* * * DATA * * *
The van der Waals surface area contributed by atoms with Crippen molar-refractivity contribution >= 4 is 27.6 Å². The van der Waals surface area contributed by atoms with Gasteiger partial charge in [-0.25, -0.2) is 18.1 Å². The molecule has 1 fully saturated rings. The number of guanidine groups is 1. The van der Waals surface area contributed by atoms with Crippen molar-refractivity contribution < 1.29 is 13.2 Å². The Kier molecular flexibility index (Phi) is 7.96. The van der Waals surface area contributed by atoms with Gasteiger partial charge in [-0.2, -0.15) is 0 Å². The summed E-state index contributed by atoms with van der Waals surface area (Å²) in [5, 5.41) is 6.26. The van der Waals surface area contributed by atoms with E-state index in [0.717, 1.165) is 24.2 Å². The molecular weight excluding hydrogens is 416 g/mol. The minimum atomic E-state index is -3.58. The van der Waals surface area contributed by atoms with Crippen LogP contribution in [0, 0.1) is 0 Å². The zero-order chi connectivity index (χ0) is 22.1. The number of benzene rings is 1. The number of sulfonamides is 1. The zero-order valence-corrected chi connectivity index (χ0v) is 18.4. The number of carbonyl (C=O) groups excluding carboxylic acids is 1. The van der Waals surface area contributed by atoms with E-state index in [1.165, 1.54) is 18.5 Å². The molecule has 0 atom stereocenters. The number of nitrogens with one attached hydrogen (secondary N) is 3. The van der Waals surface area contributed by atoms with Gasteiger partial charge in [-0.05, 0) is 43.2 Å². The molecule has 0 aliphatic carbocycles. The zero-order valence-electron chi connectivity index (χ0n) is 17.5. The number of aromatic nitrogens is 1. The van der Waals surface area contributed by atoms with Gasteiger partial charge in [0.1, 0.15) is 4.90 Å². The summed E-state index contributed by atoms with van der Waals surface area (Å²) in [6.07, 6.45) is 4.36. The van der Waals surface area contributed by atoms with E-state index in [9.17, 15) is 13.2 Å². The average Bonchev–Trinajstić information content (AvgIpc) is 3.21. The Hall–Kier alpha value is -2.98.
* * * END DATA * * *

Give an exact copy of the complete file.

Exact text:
The van der Waals surface area contributed by atoms with Crippen molar-refractivity contribution >= 4 is 27.6 Å². The van der Waals surface area contributed by atoms with Gasteiger partial charge in [-0.25, -0.2) is 18.1 Å². The molecule has 1 fully saturated rings. The number of guanidine groups is 1. The van der Waals surface area contributed by atoms with Crippen molar-refractivity contribution < 1.29 is 13.2 Å². The Kier molecular flexibility index (Phi) is 7.96. The van der Waals surface area contributed by atoms with Gasteiger partial charge in [-0.2, -0.15) is 0 Å². The summed E-state index contributed by atoms with van der Waals surface area (Å²) in [5, 5.41) is 6.26. The van der Waals surface area contributed by atoms with E-state index in [0.717, 1.165) is 24.2 Å². The molecular weight excluding hydrogens is 416 g/mol. The minimum atomic E-state index is -3.58. The van der Waals surface area contributed by atoms with Crippen LogP contribution in [0, 0.1) is 0 Å². The zero-order chi connectivity index (χ0) is 22.1. The number of benzene rings is 1. The number of sulfonamides is 1. The zero-order valence-corrected chi connectivity index (χ0v) is 18.4. The number of carbonyl (C=O) groups excluding carboxylic acids is 1. The van der Waals surface area contributed by atoms with E-state index in [1.165, 1.54) is 18.5 Å². The molecule has 0 atom stereocenters. The number of nitrogens with one attached hydrogen (secondary N) is 3. The van der Waals surface area contributed by atoms with Gasteiger partial charge in [-0.05, 0) is 43.2 Å². The molecule has 0 aliphatic carbocycles. The zero-order valence-electron chi connectivity index (χ0n) is 17.5. The number of aromatic nitrogens is 1. The van der Waals surface area contributed by atoms with Gasteiger partial charge in [0.1, 0.15) is 4.90 Å². The summed E-state index contributed by atoms with van der Waals surface area (Å²) in [6.07, 6.45) is 4.36. The van der Waals surface area contributed by atoms with E-state index in [9.17, 15) is 13.2 Å². The average Bonchev–Trinajstić information content (AvgIpc) is 3.21. The Hall–Kier alpha value is -2.98.